There is a big possibility that you pick up a few of these items once every month. It’s important to emphasize that you’re better off saving your cash you spend on these products because they never do what they claim to do.
1. Pore strips
Even if you do not obsess over your skin, people consider these products as a “must buy.” Except for the self-satisfaction you gain from peeling a strip off your nose, they don’t really do much to benefit your skin.
they are mostly harmless. These filaments will be back in a few hours after you strip them off, hence, you might want to flush these pore strips you’re your toilet.
2. Anything that promises to “repair” split ends
A common marketing ploy by shampoo companies is the claim of fixing your split hair ends. Most of these products end up damaging your hair all the more, only a trip to your hairdresser can fix the problem with your hair.
3. Ionic foot baths
I’m sure you must’ve seen these products ads on TV and wondered if they really work, well, NO, they don’t. The marketers claim they remove toxins from your feet, and you’d know this because the water turns murky.
The experts came to the rescue and debunked their false claim, and added that the dirty water is probably due to rust flaking off the electrodes.
The Chemistry professor from Rice University explained that these people are paid to say things that sound good to the public but they have no validation that it even works.
4. (Most kinds of) suntan lotion
The Environmental Working Group carried out a massive study on over 900 sunscreen products and found out some really shocking results. They discovered that 75% of them do not protect at a level close to what they claimed on their bottles.
Another research by the Consumer Reports discovered that almost 40% suntan lotions do less than half of what they claim. You can check on their site if your brand is on the list, and also check for brands they say meet the requirements.
5. Cellulite Creams
Many factors influence the presence of cellulite, which mostly affects up to 85-98% women. Some of these factors include diet, exercise, hormones and genetic factors. Cellulite is something that either happens to you or doesn’t happen at all. Still, hundreds of products still claim to treat it!
Doctors have recommended dieting and exercise are the surest ways to treat cellulite, but it’s mostly also true that it could be almost impossible to get rid of it, avoid wasting your money on different products.
6. Acne treatments
Acne treatment creams are mostly targeted at teenagers, but a few adults also have some problems with tough acne cases. The main component of these products is Sodium Lauryl Sulfate, which just dries up the skin surface by wiping off the oil.
Drying the upper skin surface can worsen your acne case, so, visiting your dermatologist will prove to be a wiser choice.
7. Anti-aging creams
Wrinkle erasers are the adult form of acne treatments, and as you’ve guessed already, they do not remove wrinkles from your face but damage your skin even more. Most contain some form of acid or the other, like the citric acid, lactic acid, etc.
They wipe off the old skin leaving the shiny new UV susceptible layer. The new skin gets damage as fast again by the UV radiation. You only need to keep your skin moisturized and apply sunscreen to avoid wrinkles.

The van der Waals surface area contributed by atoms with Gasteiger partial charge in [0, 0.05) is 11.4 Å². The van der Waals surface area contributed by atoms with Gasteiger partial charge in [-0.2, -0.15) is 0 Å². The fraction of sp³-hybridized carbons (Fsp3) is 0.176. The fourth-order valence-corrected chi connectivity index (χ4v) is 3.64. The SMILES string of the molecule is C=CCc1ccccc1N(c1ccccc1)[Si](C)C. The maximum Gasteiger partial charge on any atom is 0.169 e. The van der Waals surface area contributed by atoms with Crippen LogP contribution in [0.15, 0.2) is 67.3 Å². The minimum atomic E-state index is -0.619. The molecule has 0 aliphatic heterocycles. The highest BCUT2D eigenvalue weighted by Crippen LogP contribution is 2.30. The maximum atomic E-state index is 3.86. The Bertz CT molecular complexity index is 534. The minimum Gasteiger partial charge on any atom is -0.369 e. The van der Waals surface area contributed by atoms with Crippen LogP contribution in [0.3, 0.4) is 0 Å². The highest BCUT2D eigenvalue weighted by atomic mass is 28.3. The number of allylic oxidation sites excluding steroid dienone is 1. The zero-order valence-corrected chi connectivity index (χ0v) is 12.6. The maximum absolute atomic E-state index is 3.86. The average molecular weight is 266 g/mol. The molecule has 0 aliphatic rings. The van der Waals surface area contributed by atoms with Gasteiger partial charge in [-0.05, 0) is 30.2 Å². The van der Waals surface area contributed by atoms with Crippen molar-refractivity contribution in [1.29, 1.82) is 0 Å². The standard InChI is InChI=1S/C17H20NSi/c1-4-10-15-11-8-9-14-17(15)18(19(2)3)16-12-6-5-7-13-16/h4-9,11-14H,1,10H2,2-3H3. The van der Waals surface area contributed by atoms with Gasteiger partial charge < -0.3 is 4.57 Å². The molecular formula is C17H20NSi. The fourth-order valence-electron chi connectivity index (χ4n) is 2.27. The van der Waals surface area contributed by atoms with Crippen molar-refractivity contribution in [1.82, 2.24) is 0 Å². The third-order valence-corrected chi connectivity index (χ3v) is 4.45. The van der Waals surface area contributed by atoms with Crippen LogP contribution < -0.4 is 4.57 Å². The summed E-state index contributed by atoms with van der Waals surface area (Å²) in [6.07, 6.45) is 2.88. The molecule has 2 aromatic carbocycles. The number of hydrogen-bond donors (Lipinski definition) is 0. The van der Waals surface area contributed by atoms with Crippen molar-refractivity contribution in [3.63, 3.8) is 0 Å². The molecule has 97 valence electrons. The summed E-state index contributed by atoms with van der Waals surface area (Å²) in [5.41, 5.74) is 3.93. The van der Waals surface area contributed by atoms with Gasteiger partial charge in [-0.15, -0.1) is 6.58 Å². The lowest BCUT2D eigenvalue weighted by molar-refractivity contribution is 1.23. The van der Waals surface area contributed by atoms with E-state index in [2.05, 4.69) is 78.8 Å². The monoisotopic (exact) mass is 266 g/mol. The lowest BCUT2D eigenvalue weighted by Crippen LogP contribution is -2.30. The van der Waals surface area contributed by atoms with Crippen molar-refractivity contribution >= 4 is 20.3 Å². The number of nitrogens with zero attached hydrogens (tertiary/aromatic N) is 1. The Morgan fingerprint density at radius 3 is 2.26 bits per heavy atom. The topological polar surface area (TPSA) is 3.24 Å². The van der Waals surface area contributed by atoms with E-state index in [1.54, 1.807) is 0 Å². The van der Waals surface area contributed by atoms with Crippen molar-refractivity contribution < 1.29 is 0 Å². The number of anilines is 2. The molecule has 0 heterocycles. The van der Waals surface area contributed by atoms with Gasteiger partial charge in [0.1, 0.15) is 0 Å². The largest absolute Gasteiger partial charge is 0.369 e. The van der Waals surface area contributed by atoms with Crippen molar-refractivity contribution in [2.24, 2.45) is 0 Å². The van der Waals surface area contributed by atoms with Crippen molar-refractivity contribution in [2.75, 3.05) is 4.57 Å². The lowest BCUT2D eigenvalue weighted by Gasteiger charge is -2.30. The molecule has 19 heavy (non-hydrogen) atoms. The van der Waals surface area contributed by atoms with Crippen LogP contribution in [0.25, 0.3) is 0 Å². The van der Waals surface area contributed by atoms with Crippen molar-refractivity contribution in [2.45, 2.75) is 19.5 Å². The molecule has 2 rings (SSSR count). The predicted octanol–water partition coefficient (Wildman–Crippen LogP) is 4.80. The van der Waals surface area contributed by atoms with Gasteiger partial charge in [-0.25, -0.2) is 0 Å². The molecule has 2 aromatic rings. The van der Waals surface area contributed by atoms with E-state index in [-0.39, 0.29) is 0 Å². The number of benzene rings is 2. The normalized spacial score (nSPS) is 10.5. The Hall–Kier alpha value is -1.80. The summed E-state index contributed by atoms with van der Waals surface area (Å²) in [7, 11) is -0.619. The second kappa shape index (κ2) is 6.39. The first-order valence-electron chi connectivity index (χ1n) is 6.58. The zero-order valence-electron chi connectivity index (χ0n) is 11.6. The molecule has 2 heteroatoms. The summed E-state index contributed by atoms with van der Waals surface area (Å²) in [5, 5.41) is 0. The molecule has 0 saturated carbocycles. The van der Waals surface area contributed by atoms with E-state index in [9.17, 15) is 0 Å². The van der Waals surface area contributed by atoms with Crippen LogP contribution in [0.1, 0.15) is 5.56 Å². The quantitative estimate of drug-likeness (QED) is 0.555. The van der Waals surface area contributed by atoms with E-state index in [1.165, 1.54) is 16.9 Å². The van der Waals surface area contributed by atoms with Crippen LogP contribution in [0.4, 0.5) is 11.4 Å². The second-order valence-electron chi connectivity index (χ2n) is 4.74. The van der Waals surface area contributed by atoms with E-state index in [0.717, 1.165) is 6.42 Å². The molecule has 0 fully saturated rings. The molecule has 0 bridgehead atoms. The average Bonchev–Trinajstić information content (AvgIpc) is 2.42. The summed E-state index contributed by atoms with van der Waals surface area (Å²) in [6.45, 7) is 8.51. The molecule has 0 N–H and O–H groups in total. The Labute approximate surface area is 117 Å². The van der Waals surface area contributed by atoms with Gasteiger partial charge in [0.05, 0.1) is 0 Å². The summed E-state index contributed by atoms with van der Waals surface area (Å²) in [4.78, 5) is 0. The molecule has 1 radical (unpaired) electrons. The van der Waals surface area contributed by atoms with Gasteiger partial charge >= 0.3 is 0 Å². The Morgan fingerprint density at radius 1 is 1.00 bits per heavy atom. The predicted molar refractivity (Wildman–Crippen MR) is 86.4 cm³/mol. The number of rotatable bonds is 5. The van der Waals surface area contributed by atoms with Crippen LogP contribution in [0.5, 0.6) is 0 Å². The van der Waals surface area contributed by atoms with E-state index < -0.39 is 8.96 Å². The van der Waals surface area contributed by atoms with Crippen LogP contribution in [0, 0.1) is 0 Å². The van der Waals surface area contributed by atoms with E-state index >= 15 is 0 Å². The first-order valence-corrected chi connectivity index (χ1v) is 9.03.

8. Immunity boosters and cold cures
You must’ve bought one of these immune boosters and cold cures before a long flight. They vow it gives your immunity a boost and prevent you from falling sick, or to help your body fight the cold virus. The truth is you’re just paying for an expensive vitamin supplement.
Airborne had to succumb to a $23 million settlement for a lawsuit in 2008. Many customers were dissatisfied with underhanded marketing campaigns of the company about their products.
These products claim they “help your immune system,” while adding a disclaimer that “the products are not made to diagnose, treat, cure, or prevent any disease.”
9. Foot cream
Foot creams say they keep the feet moisturized around the clock, and they really do. But what’s the problem? Companies are found of marketing separate products for hand, foot, and body, while in fact, they all do exactly the same thing. All they do is charge more for the same product in your cheaper body creams.
10. Stretch mark treatments
People patronize shea and cocoa butter cream companies because they claim these products clear up stretch marks. But they’ve been proven not to have any effect on stretch marks, as lotions or oils. Laser therapy and strong topical creams are proven for this purpose and they aren’t sold at the corner store.
They are so popular because your stretch marks disappear over time, and if you happen to use any of them for an extended period, you’ll think they’re working.
11. Chapstick and lip balm
Some products do relieve chapped lips, but most just worsen your situation Products with “hyaluronic acid” or “glycerin” listed as ingredients just dry out the lips. Instead, look for beeswax and certain oils that give a protective seal for your lips.
12. Dandruff shampoo
Except you have your doctor’s prescription for a serious scalp treatment, the shampoo you’re applying won’t ease dandruff. Most shampoos just dry up your scalp, but brushing your hair frequently will help move your natural scalp oil around.
13. Color enhancing shampoo
These products will work for your hair but you probably don’t have the right hair color to get the effect you desire. It makes blonde hairs bolder with a faint blue to the base of your hair. But other hair colors are bound to look worse than their present state.
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